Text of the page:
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The Fortieth Door

From Wikipedia, the free encyclopedia

The Fortieth Door
Lobby card
Directed byGeorge B. Seitz
Written byFrank Leon Smith
Based onThe Fortieth Door
by Mary Hastings Bradley
Produced byC. W. Patton
StarringAllene Ray
Bruce Gordon
CinematographyVernon L. Walker
Distributed byPathé Exchange
Release date
  • May 25, 1924 (1924-05-25)
Running time
10 episodes
CountryUnited States
LanguageSilent (English intertitles)

The Fortieth Door is a 1924 American adventure film serial directed by George B. Seitz and starring Allene Ray and Bruce Gordon. The film is considered to be lost.[1] The Library of Congress includes the film among the National Film Preservation Board's updated 2019 list of "7,200 Lost U.S. Silent Feature Films" produced between 1912 and 1929.[2][3]

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As described in a film magazine review,[4] this desert story concerns Jack Ryder, an American archeologist in Egypt, and Aimee, who is believed to be a Mohammedan. Jack falls in love with Aimee at a dance in a Cairo hotel. Her father agrees to betroth her to a swindling nobleman to keep from being arrested for trading in narcotics. In the ruins of the Egyptian tombs, Jack finds proof that Aimee is a young French woman whose parents had been captured by bandits and had then fallen into the hands of an Egyptian nobleman. All ends well, however, and everyone lives happily thereafter.


  • Allene Ray as Aimee
  • Bruce Gordon as Jack Ryder
  • David Dunbar as Andy McLean
  • Anna May Wong as Zira
  • Frankie Mann as Jimmy Jeffries (credited as Frances Mann)
  • Frank Lackteen as Hamid Bey
  • Lillian Gale as Miriam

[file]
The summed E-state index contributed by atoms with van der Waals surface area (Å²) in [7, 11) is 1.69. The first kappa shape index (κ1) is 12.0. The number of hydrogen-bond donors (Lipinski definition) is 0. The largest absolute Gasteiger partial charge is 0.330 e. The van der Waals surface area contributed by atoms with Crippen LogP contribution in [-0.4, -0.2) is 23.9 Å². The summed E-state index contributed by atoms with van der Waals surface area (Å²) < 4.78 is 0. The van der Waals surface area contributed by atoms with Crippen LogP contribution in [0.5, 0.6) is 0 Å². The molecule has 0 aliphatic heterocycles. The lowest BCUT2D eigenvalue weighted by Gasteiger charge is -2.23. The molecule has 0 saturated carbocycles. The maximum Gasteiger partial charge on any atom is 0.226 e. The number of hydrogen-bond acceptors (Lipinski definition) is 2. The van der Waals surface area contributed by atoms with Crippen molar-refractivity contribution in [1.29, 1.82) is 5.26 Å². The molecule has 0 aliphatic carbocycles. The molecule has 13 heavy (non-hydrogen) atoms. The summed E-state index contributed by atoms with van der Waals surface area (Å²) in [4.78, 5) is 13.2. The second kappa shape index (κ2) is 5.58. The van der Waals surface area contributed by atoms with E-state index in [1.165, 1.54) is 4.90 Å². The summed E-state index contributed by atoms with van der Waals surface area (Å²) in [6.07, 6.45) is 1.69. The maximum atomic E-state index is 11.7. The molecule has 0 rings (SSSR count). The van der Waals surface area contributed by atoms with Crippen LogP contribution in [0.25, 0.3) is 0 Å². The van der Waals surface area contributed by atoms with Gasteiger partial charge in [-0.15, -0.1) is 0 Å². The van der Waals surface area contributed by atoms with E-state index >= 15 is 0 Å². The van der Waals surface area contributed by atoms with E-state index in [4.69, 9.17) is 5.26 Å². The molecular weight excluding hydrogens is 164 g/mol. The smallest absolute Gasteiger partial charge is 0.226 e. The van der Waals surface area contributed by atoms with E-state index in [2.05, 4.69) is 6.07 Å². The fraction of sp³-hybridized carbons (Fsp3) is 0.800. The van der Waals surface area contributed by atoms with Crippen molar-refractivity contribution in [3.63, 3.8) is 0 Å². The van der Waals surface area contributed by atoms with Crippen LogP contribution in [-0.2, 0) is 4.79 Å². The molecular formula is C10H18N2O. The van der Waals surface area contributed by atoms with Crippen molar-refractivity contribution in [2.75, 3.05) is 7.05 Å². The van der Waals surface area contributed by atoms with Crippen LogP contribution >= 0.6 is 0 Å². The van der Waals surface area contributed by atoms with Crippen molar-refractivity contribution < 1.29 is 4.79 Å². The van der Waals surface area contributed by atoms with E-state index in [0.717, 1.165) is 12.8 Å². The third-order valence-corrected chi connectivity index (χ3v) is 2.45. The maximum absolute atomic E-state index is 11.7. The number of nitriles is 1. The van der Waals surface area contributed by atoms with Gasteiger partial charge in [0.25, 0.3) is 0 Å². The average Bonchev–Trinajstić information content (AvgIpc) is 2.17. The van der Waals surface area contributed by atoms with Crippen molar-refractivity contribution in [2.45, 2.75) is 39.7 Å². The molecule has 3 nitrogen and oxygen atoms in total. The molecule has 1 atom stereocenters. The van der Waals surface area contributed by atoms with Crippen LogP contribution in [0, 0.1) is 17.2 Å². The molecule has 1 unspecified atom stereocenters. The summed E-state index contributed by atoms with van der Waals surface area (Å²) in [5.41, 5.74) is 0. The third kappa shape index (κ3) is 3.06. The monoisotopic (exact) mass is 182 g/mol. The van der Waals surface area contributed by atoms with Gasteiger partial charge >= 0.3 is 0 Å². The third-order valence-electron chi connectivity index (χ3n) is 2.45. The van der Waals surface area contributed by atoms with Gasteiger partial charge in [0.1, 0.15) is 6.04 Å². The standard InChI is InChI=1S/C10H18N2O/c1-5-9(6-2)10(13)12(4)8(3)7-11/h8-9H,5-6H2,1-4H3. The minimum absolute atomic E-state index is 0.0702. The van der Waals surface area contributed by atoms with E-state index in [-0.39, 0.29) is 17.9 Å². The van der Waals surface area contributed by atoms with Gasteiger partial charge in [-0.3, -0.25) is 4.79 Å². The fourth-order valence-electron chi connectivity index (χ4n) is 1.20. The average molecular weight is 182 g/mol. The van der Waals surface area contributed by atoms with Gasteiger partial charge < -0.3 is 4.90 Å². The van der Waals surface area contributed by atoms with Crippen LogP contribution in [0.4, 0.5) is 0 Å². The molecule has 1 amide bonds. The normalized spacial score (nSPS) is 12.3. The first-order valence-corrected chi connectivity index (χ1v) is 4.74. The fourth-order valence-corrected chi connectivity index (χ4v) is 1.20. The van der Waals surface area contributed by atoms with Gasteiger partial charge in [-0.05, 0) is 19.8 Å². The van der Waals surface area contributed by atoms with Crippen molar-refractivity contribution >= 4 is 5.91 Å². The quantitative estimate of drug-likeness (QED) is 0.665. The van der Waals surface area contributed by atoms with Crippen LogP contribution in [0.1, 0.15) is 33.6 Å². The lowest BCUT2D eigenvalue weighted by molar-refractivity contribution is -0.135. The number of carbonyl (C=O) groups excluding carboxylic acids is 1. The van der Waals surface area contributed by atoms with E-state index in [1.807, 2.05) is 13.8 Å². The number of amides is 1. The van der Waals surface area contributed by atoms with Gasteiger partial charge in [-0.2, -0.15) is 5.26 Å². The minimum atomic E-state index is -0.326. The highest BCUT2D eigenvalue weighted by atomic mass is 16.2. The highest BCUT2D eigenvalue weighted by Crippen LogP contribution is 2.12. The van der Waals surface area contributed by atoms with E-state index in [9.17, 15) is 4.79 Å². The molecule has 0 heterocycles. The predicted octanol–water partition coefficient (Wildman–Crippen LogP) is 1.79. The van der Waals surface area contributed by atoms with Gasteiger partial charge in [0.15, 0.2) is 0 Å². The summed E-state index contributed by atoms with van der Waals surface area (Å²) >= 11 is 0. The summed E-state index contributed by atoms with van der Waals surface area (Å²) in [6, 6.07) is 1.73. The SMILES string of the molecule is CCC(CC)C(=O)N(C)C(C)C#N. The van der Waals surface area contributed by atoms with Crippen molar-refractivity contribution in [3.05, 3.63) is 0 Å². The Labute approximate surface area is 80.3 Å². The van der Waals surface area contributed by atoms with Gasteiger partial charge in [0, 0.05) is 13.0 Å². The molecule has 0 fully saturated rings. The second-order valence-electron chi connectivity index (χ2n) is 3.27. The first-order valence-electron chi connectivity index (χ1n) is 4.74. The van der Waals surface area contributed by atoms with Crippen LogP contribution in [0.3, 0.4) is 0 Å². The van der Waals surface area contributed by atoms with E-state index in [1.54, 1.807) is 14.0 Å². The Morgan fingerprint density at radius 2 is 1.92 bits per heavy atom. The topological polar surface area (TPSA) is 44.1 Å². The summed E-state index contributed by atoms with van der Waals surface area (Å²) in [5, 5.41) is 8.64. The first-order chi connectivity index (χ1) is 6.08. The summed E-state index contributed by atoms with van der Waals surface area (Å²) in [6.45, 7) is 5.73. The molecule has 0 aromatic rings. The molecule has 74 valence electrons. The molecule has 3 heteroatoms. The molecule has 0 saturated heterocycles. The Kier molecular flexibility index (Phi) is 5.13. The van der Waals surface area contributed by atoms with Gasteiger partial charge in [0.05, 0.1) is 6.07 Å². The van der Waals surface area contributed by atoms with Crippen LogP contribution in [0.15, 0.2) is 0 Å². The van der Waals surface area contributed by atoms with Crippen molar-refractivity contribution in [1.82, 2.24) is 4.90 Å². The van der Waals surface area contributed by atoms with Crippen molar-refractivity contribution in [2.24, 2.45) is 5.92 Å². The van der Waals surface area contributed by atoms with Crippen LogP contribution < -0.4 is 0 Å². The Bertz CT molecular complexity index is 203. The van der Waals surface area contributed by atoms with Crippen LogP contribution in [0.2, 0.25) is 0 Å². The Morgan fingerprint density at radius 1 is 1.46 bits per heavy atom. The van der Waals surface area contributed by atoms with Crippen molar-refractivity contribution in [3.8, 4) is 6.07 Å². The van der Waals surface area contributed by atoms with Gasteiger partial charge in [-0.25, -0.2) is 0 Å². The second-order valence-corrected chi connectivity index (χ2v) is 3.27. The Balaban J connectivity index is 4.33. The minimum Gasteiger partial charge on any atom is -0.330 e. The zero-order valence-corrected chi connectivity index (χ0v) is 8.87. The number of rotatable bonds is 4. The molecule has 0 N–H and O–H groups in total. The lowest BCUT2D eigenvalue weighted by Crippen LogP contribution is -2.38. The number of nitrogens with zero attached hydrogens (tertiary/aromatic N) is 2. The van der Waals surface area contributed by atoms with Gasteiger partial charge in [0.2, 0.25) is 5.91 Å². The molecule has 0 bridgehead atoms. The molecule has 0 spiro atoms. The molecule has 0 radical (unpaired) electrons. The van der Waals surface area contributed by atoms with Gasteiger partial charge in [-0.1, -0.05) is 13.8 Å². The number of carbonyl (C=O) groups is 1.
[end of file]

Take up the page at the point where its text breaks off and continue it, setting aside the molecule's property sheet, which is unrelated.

• Bernard Siegel as Tew Fick Pasha
  • Whitehorse as Sheik Hassan
  • Omar Whitehead as Paul Delcarte
  • Scott McKee as Commissioner of Police (credited as Scott McGee)
  • Eli Stanton as Ali


While the serial consisted mainly of adventures and escapes in the Egyptian desert, its plot also involved archaeological excavations. A contemporary archaeological journal, noting how producers had recently promoted historical accuracy as a feature of their films, stated that The Fortieth Door attempted to bring an overall ancient Egyptian look to scenes with the exterior of a tomb, but the interior lacked any authenticity in its furnishings or jewelry.[5] The article recommended that films employ an Egyptologist for accuracy.[5]

Chapter titles

  1. The Secret Portal
  2. Two Lockets
  3. The Wedding
  4. Buried Alive
  5. Desert Trails
  6. Tomb of the King
  7. Claws of the Vulture
  8. Held for Hostage
  9. The Rack
  10. The Temple of the Forty Doors

See also


  1. ^ "Progressive Silent Film List: The Fortieth Door". Retrieved August 22, 2008.
  2. ^ "7,200 Lost U.S. Silent Feature Films (1912-29) National Film Preservation Board", running updated list (current as of October 23, 2019), "Fortieth Door, The (1924), George B. Seitz", p. 1, film number 41. National Film Preservation Board, Library of Congress, Washington, D.C. Retrieved January 14, 2020.
  3. ^ "American Silent Feature Film: Database From the report 'The Survival of American Silent Feature Films: 1912-1929'", searchable database that includes nearly 11,000 complete or partial titles. Library of Congress. Retrieved January 13, 2020.
  4. ^ Morgan, Len (May 17, 1924). "Box Office Reviews: The Fortieth Door". Exhibitors Trade Review. New York: Exhibitors Review Publishing Corporation: 29–30. Retrieved December 12, 2022. Public Domain This article incorporates text from this source, which is in the public domain.
  5. ^ a b Bryan, Bruce (October 1924). "Movie Realism and Archaeological Fact". Art and Archaeology. Washington, D.C.: Archaeological Institute of America. 18 (4): 131–144. Retrieved October 16, 2020.

External links

This page was last edited on 29 July 2023, at 22:21
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